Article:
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Tue Oct 29, 2019, 09:45 PM

7,000-year-old fortress wall uncovered in southern Turkey


DAILY SABAH
ISTANBUL
Published
24.10.2019
19:36



IHA Photo

A fortress wall dating 7,000 years back to the Chalcolithic Age has been unearthed at the Yumuktepe Mound in southern Turkey's Mersin province.

The Yumuktepe Mound is highly significant as a continuous settlement for 9,000 years since the Neolithic Age.

Two and a half months of excavations at the mound are coming to an end on Friday. This year's excavations, focused on the Neolithic and Chalcolithic periods, were carried out by a 30-person team led by Isabella Caneva – a professor of archeology at the University of Salento in Lecce, Italy.

Caneva said that the 7-meter fortress wall discovered this season can now be shown to the public.

While every year's excavations have provided historical insights, this year's dig produced especially "striking" Neolithic and Chalcolithic findings, Caneva said.

Caneva said the layer in Yumuktepe Mound is special in that it contains very special architecture.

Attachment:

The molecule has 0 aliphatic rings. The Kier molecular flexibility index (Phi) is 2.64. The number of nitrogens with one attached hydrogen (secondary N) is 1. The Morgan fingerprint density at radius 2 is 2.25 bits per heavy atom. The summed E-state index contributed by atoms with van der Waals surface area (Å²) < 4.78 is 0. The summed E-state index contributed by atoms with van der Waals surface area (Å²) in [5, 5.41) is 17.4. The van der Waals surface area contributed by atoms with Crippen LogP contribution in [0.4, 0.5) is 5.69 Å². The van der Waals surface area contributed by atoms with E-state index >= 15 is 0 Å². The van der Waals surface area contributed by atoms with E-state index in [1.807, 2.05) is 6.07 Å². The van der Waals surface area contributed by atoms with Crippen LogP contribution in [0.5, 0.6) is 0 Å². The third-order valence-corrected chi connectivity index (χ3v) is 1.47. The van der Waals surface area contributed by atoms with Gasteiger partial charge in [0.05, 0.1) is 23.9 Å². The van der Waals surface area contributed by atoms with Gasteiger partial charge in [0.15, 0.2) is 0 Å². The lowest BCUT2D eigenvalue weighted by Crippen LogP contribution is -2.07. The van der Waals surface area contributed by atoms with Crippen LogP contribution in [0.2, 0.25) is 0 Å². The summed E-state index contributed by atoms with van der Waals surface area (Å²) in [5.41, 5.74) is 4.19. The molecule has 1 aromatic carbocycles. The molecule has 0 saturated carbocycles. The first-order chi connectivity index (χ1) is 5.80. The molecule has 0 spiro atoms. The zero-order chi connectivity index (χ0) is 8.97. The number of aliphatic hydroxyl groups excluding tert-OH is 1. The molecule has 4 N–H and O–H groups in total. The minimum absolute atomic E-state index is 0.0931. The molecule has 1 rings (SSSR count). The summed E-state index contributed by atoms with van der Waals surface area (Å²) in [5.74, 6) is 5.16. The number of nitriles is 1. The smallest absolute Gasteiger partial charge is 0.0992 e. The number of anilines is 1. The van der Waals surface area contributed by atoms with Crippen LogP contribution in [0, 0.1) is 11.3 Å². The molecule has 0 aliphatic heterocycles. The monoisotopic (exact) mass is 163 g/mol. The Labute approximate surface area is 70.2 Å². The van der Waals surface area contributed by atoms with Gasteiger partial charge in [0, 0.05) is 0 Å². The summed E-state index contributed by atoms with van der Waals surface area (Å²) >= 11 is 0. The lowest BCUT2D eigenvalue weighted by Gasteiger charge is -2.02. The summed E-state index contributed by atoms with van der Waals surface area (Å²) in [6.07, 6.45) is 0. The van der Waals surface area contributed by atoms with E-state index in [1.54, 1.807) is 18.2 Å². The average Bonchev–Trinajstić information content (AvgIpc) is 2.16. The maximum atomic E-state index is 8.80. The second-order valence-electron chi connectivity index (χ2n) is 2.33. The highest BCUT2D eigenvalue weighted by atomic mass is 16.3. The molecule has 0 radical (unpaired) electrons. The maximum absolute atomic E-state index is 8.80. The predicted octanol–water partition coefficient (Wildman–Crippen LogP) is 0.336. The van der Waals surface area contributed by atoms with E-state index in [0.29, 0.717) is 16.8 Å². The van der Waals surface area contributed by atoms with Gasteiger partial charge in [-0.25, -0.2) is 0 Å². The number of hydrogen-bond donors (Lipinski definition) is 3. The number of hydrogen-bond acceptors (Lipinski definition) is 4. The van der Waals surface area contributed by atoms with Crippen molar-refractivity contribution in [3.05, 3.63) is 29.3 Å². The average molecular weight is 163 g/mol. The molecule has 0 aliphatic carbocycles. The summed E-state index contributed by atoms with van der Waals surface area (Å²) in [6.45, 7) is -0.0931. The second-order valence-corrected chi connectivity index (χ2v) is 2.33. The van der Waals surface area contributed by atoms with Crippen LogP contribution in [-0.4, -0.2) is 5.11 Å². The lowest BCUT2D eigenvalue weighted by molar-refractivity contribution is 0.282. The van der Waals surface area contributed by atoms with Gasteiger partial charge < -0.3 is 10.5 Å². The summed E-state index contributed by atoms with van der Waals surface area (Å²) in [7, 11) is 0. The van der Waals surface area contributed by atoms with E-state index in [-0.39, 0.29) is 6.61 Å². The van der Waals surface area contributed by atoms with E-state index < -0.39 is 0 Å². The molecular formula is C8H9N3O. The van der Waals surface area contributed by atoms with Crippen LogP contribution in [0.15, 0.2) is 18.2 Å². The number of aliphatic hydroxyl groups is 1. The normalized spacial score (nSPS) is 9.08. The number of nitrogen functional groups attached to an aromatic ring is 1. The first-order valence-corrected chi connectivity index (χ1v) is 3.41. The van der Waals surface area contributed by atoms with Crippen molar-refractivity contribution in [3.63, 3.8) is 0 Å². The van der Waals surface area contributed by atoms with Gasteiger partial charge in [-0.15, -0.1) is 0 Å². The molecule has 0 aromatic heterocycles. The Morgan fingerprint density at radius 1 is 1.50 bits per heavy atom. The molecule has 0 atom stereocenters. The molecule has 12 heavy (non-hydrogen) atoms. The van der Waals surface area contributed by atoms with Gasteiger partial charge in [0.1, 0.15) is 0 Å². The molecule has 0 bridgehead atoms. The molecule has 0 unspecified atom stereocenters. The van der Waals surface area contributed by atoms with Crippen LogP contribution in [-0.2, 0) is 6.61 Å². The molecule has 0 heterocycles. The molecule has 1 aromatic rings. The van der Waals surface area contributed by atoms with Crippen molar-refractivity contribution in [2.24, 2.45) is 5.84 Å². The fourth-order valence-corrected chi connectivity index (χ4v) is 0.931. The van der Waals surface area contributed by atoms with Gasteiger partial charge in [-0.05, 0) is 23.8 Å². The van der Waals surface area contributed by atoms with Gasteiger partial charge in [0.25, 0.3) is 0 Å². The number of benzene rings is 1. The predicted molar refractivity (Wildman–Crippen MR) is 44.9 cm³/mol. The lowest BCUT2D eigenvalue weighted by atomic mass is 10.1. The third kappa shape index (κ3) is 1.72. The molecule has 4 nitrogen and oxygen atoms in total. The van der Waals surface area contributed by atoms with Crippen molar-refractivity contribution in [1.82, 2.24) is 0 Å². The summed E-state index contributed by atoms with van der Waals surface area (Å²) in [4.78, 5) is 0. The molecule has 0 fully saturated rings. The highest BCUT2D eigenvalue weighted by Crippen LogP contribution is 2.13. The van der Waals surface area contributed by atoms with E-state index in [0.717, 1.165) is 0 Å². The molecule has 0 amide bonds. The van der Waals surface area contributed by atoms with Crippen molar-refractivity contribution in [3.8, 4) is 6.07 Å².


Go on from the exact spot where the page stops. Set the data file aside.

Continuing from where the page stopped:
The fortress wall was made with a variety of materials, including a 1.5-meter-thick support wall made of limestone at the bottom, 2 meters of well-cut stones and 3 meters of mudbrick.

More:
https://www.dailysabah.com/history/2019/10/24/7000-year-old-fortress-wall-uncovered-in-southern-turkey

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Reply 7,000-year-old fortress wall uncovered in southern Turkey (Original post)
Judi Lynn Oct 2019 OP
OAITW r.2.0 Oct 2019 #1
SCantiGOP Oct 2019 #3
Judi Lynn Oct 2019 #2
Judi Lynn Oct 2019 #4

Response to Judi Lynn (Original post)

Tue Oct 29, 2019, 09:55 PM

1. Amazing....5000 years BC.....

I wonder how the creationists can explain this?

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Response to OAITW r.2.0 (Reply #1)

Tue Oct 29, 2019, 10:30 PM

3. Simple

Adam and Eve’s grandchildren built it.

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Response to Judi Lynn (Original post)

Tue Oct 29, 2019, 10:09 PM

2. Palace unearthed in Mersin's ancient settlement Yumuktepe

September 11 2014 18:00:00
MERSİN - Anadolu Agency



The remains of the ancient palace in Yumuktepe tumulus show that it dates to as far back as 4,500 BC. AA photo

Ongoing archaeological excavations in one of the world’s oldest settlements, the Yumuktepe tumulus in the southern province of Mersin, have unearthed the remains of a palace. The palace dates to as far back as 4,500 B.C., and the quality of the pavement outside the palace was a big surprise for archaeologists.

Traces of settlements at Yumuktepe date back to 7,000 B.C. and settlements continued there until the 13th century. The excavation works in Yumuktepe are currently headed by Professor Isabella Caneva, from the Archeology Department in Italy’s Lecce University.

Caneva said this year’s works started one month ago and focused on the layers of the chalcolithic era in 5,000 B.C, yielding good results so far.